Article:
Practical Advice from ‘Losing My Virginity’ by Richard Branson (An Actionable Books summary)

“Conventionally, you concentrate on narrow boundaries when running a company. Not only do I find that restrictive I also think that it’s dangerous.”

Losing My Virginity, page 409

I was astonished to discover that this 600-page book could be boiled down to a handful of business principles. A separate lesson all its own, you’ll realize as you read Losing My Virginity that Richard Branson, rebel that he is, rebels in a consistent and predictable manner.

Raised by parents who constantly challenged him, beaten down by teachers who were clueless about his learning disabilities, Branson’s youth gave him a balance of determination and joy. His businesses have all been an extension of his personality. While it’s easy to dismiss advice like “have fun, be creative, follow your dreams” as new-age nonsense, it’s hard to argue with the success of the man who has launched more billion-dollar businesses than anyone in history.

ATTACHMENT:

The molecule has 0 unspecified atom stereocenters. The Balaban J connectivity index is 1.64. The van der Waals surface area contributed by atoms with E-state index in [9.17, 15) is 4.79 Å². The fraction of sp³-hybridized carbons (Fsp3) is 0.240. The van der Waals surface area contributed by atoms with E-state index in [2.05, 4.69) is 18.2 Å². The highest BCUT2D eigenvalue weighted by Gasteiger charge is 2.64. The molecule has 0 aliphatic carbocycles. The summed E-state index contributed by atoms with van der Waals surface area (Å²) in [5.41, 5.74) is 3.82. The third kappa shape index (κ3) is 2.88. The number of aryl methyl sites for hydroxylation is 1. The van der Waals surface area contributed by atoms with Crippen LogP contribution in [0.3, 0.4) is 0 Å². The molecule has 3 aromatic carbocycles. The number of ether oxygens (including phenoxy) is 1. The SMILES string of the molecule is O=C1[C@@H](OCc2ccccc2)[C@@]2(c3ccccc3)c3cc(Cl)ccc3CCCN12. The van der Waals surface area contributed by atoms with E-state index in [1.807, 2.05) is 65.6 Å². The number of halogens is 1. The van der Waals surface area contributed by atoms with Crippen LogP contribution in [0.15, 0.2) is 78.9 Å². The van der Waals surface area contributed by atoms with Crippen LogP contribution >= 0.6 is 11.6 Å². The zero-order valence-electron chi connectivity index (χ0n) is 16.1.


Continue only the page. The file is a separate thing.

Because his success is, not just well-known, but the stuff of legend, I’ll include more extensive quotes than usual, and keep my comments to a minimum. He can speak for himself.

Here’s what you’ll learn: … more … “Practical Advice from ‘Losing My Virginity’ by Richard Branson (An Actionable Books summary)”

When You’re All at Sea is No Time to Remember the Anchor

The first characteristic of an excellent company, according to Tom Peters and Bob Waterman (In Search of Excellence) is a bias for action. Those companies which lean toward doing something were in better shape than those which gave the appearance they were afraid of action unless it was guaranteed safe.

That’s not to say that a bias for action can’t be married to careful planning.
… more … “When You’re All at Sea is No Time to Remember the Anchor”